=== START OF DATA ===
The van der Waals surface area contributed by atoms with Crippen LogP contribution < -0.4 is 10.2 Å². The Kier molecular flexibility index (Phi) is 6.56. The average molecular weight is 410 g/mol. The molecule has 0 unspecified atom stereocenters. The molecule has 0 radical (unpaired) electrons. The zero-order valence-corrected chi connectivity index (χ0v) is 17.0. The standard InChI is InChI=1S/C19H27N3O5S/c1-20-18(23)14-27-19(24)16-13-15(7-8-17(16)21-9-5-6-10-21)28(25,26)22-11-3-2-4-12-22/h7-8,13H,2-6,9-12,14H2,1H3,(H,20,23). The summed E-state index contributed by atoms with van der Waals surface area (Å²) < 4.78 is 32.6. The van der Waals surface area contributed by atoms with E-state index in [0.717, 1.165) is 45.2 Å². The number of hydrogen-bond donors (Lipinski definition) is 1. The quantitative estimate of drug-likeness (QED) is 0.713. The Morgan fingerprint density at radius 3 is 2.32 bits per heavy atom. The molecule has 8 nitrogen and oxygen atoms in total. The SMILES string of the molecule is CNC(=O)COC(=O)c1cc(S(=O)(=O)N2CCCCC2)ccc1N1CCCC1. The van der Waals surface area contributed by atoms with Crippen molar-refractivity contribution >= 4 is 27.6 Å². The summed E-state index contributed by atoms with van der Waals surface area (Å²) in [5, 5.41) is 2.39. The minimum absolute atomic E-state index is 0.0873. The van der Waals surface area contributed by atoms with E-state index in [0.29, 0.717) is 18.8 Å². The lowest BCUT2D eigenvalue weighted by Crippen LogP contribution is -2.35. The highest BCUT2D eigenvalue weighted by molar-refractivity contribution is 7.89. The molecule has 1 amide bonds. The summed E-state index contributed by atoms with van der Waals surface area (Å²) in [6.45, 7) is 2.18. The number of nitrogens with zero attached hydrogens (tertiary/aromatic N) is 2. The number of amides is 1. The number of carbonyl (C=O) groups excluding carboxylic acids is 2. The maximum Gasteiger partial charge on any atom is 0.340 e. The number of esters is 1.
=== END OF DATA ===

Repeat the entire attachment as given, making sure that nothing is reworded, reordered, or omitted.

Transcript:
The van der Waals surface area contributed by atoms with Crippen LogP contribution < -0.4 is 10.2 Å². The Kier molecular flexibility index (Phi) is 6.56. The average molecular weight is 410 g/mol. The molecule has 0 unspecified atom stereocenters. The molecule has 0 radical (unpaired) electrons. The zero-order valence-corrected chi connectivity index (χ0v) is 17.0. The standard InChI is InChI=1S/C19H27N3O5S/c1-20-18(23)14-27-19(24)16-13-15(7-8-17(16)21-9-5-6-10-21)28(25,26)22-11-3-2-4-12-22/h7-8,13H,2-6,9-12,14H2,1H3,(H,20,23). The summed E-state index contributed by atoms with van der Waals surface area (Å²) < 4.78 is 32.6. The van der Waals surface area contributed by atoms with E-state index in [0.717, 1.165) is 45.2 Å². The number of hydrogen-bond donors (Lipinski definition) is 1. The quantitative estimate of drug-likeness (QED) is 0.713. The Morgan fingerprint density at radius 3 is 2.32 bits per heavy atom. The molecule has 8 nitrogen and oxygen atoms in total. The SMILES string of the molecule is CNC(=O)COC(=O)c1cc(S(=O)(=O)N2CCCCC2)ccc1N1CCCC1. The van der Waals surface area contributed by atoms with Crippen molar-refractivity contribution >= 4 is 27.6 Å². The summed E-state index contributed by atoms with van der Waals surface area (Å²) in [5, 5.41) is 2.39. The minimum absolute atomic E-state index is 0.0873. The van der Waals surface area contributed by atoms with E-state index in [0.29, 0.717) is 18.8 Å². The lowest BCUT2D eigenvalue weighted by Crippen LogP contribution is -2.35. The highest BCUT2D eigenvalue weighted by molar-refractivity contribution is 7.89. The molecule has 1 amide bonds. The summed E-state index contributed by atoms with van der Waals surface area (Å²) in [6.45, 7) is 2.18. The number of nitrogens with zero attached hydrogens (tertiary/aromatic N) is 2. The number of amides is 1. The number of carbonyl (C=O) groups excluding carboxylic acids is 2. The maximum Gasteiger partial charge on any atom is 0.340 e. The number of esters is 1.